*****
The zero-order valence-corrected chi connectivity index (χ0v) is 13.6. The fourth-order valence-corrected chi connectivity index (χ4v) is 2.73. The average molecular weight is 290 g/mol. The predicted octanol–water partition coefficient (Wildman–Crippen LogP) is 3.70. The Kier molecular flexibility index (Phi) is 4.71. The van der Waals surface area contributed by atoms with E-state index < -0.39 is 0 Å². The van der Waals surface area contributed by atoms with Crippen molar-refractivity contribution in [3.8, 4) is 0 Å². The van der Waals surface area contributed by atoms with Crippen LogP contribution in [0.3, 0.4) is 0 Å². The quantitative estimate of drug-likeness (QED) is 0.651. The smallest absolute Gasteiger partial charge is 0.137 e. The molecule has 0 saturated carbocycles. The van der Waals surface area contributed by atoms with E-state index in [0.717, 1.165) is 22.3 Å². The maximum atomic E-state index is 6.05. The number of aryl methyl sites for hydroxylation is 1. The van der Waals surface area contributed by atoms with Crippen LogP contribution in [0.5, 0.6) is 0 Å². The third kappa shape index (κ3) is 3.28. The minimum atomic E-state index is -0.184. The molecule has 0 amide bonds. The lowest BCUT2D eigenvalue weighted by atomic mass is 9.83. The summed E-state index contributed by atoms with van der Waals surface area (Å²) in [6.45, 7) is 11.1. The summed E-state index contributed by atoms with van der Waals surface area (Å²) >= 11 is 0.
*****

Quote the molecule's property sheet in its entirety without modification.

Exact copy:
The zero-order valence-corrected chi connectivity index (χ0v) is 13.6. The fourth-order valence-corrected chi connectivity index (χ4v) is 2.73. The average molecular weight is 290 g/mol. The predicted octanol–water partition coefficient (Wildman–Crippen LogP) is 3.70. The Kier molecular flexibility index (Phi) is 4.71. The van der Waals surface area contributed by atoms with E-state index < -0.39 is 0 Å². The van der Waals surface area contributed by atoms with Crippen molar-refractivity contribution in [3.8, 4) is 0 Å². The van der Waals surface area contributed by atoms with Crippen LogP contribution in [0.3, 0.4) is 0 Å². The quantitative estimate of drug-likeness (QED) is 0.651. The smallest absolute Gasteiger partial charge is 0.137 e. The molecule has 0 saturated carbocycles. The van der Waals surface area contributed by atoms with E-state index in [0.717, 1.165) is 22.3 Å². The maximum atomic E-state index is 6.05. The number of aryl methyl sites for hydroxylation is 1. The van der Waals surface area contributed by atoms with Crippen LogP contribution in [0.5, 0.6) is 0 Å². The third kappa shape index (κ3) is 3.28. The minimum atomic E-state index is -0.184. The molecule has 0 amide bonds. The lowest BCUT2D eigenvalue weighted by atomic mass is 9.83. The summed E-state index contributed by atoms with van der Waals surface area (Å²) in [6.45, 7) is 11.1. The summed E-state index contributed by atoms with van der Waals surface area (Å²) >= 11 is 0.